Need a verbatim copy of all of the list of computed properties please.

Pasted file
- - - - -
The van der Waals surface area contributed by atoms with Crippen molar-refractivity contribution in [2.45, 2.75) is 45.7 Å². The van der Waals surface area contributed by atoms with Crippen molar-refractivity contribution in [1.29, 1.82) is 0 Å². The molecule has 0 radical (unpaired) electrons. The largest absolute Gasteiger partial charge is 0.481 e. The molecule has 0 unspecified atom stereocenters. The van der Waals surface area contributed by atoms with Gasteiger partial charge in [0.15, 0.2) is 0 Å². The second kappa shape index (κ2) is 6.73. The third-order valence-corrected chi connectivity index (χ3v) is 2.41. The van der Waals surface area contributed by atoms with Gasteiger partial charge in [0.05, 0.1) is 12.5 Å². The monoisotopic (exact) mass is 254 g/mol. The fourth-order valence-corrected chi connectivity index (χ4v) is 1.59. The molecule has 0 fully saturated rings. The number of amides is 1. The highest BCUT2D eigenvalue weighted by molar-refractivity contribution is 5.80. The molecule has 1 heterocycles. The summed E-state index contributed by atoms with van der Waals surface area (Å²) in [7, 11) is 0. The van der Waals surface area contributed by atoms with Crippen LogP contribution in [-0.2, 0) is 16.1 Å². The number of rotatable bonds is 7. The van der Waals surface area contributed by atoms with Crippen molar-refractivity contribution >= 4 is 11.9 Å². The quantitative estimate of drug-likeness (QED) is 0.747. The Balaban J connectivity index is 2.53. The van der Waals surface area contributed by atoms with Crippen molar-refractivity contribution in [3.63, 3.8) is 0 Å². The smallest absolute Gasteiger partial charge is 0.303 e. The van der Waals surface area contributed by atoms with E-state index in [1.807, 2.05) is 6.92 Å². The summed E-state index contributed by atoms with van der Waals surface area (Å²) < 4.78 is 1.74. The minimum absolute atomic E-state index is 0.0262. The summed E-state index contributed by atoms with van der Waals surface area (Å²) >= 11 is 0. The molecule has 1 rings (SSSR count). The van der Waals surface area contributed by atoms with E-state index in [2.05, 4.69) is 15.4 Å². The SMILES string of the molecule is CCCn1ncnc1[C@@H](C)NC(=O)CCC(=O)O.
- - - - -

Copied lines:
The van der Waals surface area contributed by atoms with Crippen molar-refractivity contribution in [2.45, 2.75) is 45.7 Å². The van der Waals surface area contributed by atoms with Crippen molar-refractivity contribution in [1.29, 1.82) is 0 Å². The molecule has 0 radical (unpaired) electrons. The largest absolute Gasteiger partial charge is 0.481 e. The molecule has 0 unspecified atom stereocenters. The van der Waals surface area contributed by atoms with Gasteiger partial charge in [0.15, 0.2) is 0 Å². The second kappa shape index (κ2) is 6.73. The third-order valence-corrected chi connectivity index (χ3v) is 2.41. The van der Waals surface area contributed by atoms with Gasteiger partial charge in [0.05, 0.1) is 12.5 Å². The monoisotopic (exact) mass is 254 g/mol. The fourth-order valence-corrected chi connectivity index (χ4v) is 1.59. The molecule has 0 fully saturated rings. The number of amides is 1. The highest BCUT2D eigenvalue weighted by molar-refractivity contribution is 5.80. The molecule has 1 heterocycles. The summed E-state index contributed by atoms with van der Waals surface area (Å²) in [7, 11) is 0. The van der Waals surface area contributed by atoms with Crippen LogP contribution in [-0.2, 0) is 16.1 Å². The number of rotatable bonds is 7. The van der Waals surface area contributed by atoms with Crippen molar-refractivity contribution >= 4 is 11.9 Å². The quantitative estimate of drug-likeness (QED) is 0.747. The Balaban J connectivity index is 2.53. The van der Waals surface area contributed by atoms with Crippen molar-refractivity contribution in [3.63, 3.8) is 0 Å². The smallest absolute Gasteiger partial charge is 0.303 e. The van der Waals surface area contributed by atoms with E-state index in [1.807, 2.05) is 6.92 Å². The summed E-state index contributed by atoms with van der Waals surface area (Å²) < 4.78 is 1.74. The minimum absolute atomic E-state index is 0.0262. The summed E-state index contributed by atoms with van der Waals surface area (Å²) >= 11 is 0. The molecule has 1 rings (SSSR count). The van der Waals surface area contributed by atoms with E-state index in [2.05, 4.69) is 15.4 Å². The SMILES string of the molecule is CCCn1ncnc1[C@@H](C)NC(=O)CCC(=O)O.